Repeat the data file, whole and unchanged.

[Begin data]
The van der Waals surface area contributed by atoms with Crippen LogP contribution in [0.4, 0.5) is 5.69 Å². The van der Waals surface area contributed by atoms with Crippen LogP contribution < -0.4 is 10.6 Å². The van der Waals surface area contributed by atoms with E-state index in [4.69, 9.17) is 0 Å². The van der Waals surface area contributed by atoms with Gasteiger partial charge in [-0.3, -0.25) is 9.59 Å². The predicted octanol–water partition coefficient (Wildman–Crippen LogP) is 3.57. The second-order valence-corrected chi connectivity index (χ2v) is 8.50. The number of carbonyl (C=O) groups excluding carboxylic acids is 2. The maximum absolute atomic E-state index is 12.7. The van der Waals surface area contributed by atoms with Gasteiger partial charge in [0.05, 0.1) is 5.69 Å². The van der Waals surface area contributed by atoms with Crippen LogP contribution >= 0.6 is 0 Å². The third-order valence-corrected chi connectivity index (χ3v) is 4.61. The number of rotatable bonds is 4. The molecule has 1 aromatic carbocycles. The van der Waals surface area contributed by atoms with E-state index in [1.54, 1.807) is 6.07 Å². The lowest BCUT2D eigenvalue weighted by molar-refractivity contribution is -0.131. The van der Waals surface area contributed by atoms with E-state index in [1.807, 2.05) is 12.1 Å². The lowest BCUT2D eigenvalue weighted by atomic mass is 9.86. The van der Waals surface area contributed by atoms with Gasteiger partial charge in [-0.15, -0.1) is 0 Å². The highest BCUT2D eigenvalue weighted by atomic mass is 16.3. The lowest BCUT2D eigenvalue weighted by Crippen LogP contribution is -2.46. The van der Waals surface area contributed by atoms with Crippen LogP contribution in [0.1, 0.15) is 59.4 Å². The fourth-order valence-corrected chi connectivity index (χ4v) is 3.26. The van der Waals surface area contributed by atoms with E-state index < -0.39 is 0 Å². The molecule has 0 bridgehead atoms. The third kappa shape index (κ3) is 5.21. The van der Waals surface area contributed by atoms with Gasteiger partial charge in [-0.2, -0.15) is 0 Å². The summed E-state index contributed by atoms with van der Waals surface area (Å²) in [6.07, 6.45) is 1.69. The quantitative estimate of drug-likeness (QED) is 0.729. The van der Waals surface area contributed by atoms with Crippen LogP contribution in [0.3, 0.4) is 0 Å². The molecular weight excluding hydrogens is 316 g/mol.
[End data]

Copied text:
The van der Waals surface area contributed by atoms with Crippen LogP contribution in [0.4, 0.5) is 5.69 Å². The van der Waals surface area contributed by atoms with Crippen LogP contribution < -0.4 is 10.6 Å². The van der Waals surface area contributed by atoms with E-state index in [4.69, 9.17) is 0 Å². The van der Waals surface area contributed by atoms with Gasteiger partial charge in [-0.3, -0.25) is 9.59 Å². The predicted octanol–water partition coefficient (Wildman–Crippen LogP) is 3.57. The second-order valence-corrected chi connectivity index (χ2v) is 8.50. The number of carbonyl (C=O) groups excluding carboxylic acids is 2. The maximum absolute atomic E-state index is 12.7. The van der Waals surface area contributed by atoms with Gasteiger partial charge in [0.05, 0.1) is 5.69 Å². The van der Waals surface area contributed by atoms with Crippen LogP contribution >= 0.6 is 0 Å². The third-order valence-corrected chi connectivity index (χ3v) is 4.61. The number of rotatable bonds is 4. The molecule has 1 aromatic carbocycles. The van der Waals surface area contributed by atoms with E-state index in [1.54, 1.807) is 6.07 Å². The lowest BCUT2D eigenvalue weighted by molar-refractivity contribution is -0.131. The van der Waals surface area contributed by atoms with E-state index in [1.807, 2.05) is 12.1 Å². The lowest BCUT2D eigenvalue weighted by atomic mass is 9.86. The van der Waals surface area contributed by atoms with Gasteiger partial charge in [-0.15, -0.1) is 0 Å². The highest BCUT2D eigenvalue weighted by atomic mass is 16.3. The lowest BCUT2D eigenvalue weighted by Crippen LogP contribution is -2.46. The van der Waals surface area contributed by atoms with Crippen LogP contribution in [0.1, 0.15) is 59.4 Å². The fourth-order valence-corrected chi connectivity index (χ4v) is 3.26. The van der Waals surface area contributed by atoms with E-state index < -0.39 is 0 Å². The molecule has 0 bridgehead atoms. The third kappa shape index (κ3) is 5.21. The van der Waals surface area contributed by atoms with Gasteiger partial charge in [-0.2, -0.15) is 0 Å². The summed E-state index contributed by atoms with van der Waals surface area (Å²) in [6.07, 6.45) is 1.69. The quantitative estimate of drug-likeness (QED) is 0.729. The van der Waals surface area contributed by atoms with Crippen LogP contribution in [0.3, 0.4) is 0 Å². The molecular weight excluding hydrogens is 316 g/mol.